Using an innovative genetic editing technique, researchers have managed to partially restore both heating and balance in mice born with a condition that affects both.
Hair cells are the sensory receptors of both the auditory system and the vestibular system in our ears — and the ears of all vertebrates. They play a big part in both our hearing and our balance, transforming the sound vibrations in the cochlea into electrical signals which are fed up to auditory nerves and sent up to the brain. The problem with them is that they’re notoriously hard to treat, and despite a number of different approaches, success has been very limited. Now, a team from Harvard Medical School (HMS) and the Massachusetts General Hospital might have found something that works.
They used the common adeno-associated virus (AAV) as a genetic delivery service — but the trick is that they wrapped it up in protective bubbles called exosomes, an approach recently developed by study co-investigators Casey Maguire. Scientists have used AAV for genetic delivery before, but hair cells proved very difficult to penetrate, and this is where the exosomes kick in.
“To treat most forms of hearing loss, we need to find a delivery mechanism that works for all types of hair cells,” said neurobiologist David Corey, co-senior investigator on the study and the Bertarelli Professor of Translational Medical Science at HMS.
The technique involves growing the virus inside the bubbles. For some reason, the bubbles tend to bind better to the targeted area. This approach is quite novel; generally, scientists tend to modify the virus itself whereas here, researchers added external protective layers. AAV alone penetrated only 20% of hair cells, with the exosomes, it penetrated 50 to 60 percent of hair cells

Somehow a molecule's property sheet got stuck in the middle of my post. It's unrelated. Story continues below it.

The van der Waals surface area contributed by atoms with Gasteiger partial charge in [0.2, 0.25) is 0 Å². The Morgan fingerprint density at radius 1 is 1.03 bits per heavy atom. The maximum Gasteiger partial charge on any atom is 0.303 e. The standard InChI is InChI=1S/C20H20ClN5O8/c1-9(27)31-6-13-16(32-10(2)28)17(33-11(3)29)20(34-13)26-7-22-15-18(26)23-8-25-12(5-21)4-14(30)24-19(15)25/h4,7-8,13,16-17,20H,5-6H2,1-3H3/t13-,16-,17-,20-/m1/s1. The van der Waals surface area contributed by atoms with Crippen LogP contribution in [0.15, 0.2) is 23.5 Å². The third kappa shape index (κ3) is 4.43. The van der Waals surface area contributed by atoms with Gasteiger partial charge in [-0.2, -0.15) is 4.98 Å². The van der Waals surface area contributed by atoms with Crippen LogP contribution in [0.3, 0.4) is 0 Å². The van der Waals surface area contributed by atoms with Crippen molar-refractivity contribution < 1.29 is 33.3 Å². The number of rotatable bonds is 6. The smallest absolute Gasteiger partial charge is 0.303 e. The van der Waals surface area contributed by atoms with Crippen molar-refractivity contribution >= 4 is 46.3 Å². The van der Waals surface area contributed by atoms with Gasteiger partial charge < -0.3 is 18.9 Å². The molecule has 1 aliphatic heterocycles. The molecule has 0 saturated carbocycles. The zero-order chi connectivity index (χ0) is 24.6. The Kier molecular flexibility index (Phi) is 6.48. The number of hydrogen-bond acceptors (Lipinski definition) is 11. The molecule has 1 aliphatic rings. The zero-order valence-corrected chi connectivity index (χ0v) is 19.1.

“Unlike current approaches in the field, we didn’t change or directly modify the virus. Instead, we gave it a vehicle to travel in, making it better capable of navigating the terrain inside the inner ear and accessing previously resistant cells,” said Maguire, who is also co-senior author on the study.
They tested the treatment on mice born with severe hair cell affections. The mice were unable to hear even the loudest of sounds and had visible balance problems. A month after treatment, 9 out of the 12 mice had at least some hearing restored and were startled by a loud clap, a standard behavioral test for hearing. Four of them could hear sounds of 70-80 decibels, the (rough) equivalent of a loud conversation. All mice exhibited improvements in balance.
This is a very big deal considering that 30 million Americans suffer from hearing loss and every 1 in 1,000 babies is born with some kind of hearing impairment.
Andrei's background is in geophysics, and he's been fascinated by it ever since he was a child. Feeling that there is a gap between scientists and the general audience, he started ZME Science -- and the results are what you see today.